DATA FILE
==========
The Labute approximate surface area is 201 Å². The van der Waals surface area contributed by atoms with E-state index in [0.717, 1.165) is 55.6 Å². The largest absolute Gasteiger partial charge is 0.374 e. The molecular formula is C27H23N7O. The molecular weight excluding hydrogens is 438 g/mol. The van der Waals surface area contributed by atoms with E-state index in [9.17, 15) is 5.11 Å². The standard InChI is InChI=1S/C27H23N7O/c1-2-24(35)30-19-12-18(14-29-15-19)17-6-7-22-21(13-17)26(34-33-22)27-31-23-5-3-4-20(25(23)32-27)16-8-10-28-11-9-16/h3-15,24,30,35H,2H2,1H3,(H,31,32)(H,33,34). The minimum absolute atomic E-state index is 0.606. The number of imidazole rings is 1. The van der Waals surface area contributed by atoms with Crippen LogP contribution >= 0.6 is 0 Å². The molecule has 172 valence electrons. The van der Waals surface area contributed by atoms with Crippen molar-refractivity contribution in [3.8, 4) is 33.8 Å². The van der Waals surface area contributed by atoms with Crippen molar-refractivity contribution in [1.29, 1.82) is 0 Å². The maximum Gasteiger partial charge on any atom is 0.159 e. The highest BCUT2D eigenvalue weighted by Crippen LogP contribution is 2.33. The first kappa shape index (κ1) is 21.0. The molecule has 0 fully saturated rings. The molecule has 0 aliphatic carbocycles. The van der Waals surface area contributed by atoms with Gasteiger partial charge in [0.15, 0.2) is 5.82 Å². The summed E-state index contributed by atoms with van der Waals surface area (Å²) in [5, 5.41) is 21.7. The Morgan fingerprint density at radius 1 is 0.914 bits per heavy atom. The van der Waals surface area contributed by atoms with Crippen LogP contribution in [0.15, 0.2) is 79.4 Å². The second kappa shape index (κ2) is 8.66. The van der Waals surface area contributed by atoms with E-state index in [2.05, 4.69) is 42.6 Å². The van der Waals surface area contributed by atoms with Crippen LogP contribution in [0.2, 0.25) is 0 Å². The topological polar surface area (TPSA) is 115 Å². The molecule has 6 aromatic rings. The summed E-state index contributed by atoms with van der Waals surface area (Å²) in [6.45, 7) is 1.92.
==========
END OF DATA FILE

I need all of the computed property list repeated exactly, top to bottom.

The Labute approximate surface area is 201 Å². The van der Waals surface area contributed by atoms with E-state index in [0.717, 1.165) is 55.6 Å². The largest absolute Gasteiger partial charge is 0.374 e. The molecular formula is C27H23N7O. The molecular weight excluding hydrogens is 438 g/mol. The van der Waals surface area contributed by atoms with E-state index in [9.17, 15) is 5.11 Å². The standard InChI is InChI=1S/C27H23N7O/c1-2-24(35)30-19-12-18(14-29-15-19)17-6-7-22-21(13-17)26(34-33-22)27-31-23-5-3-4-20(25(23)32-27)16-8-10-28-11-9-16/h3-15,24,30,35H,2H2,1H3,(H,31,32)(H,33,34). The minimum absolute atomic E-state index is 0.606. The number of imidazole rings is 1. The van der Waals surface area contributed by atoms with Crippen LogP contribution >= 0.6 is 0 Å². The molecule has 172 valence electrons. The van der Waals surface area contributed by atoms with Crippen molar-refractivity contribution in [3.8, 4) is 33.8 Å². The van der Waals surface area contributed by atoms with Crippen molar-refractivity contribution in [1.29, 1.82) is 0 Å². The maximum Gasteiger partial charge on any atom is 0.159 e. The highest BCUT2D eigenvalue weighted by Crippen LogP contribution is 2.33. The first kappa shape index (κ1) is 21.0. The molecule has 0 fully saturated rings. The molecule has 0 aliphatic carbocycles. The van der Waals surface area contributed by atoms with Gasteiger partial charge in [0.15, 0.2) is 5.82 Å². The summed E-state index contributed by atoms with van der Waals surface area (Å²) in [5, 5.41) is 21.7. The Morgan fingerprint density at radius 1 is 0.914 bits per heavy atom. The van der Waals surface area contributed by atoms with Crippen LogP contribution in [0.15, 0.2) is 79.4 Å². The second kappa shape index (κ2) is 8.66. The van der Waals surface area contributed by atoms with E-state index in [2.05, 4.69) is 42.6 Å². The van der Waals surface area contributed by atoms with Crippen LogP contribution in [0.2, 0.25) is 0 Å². The topological polar surface area (TPSA) is 115 Å². The molecule has 6 aromatic rings. The summed E-state index contributed by atoms with van der Waals surface area (Å²) in [6.45, 7) is 1.92.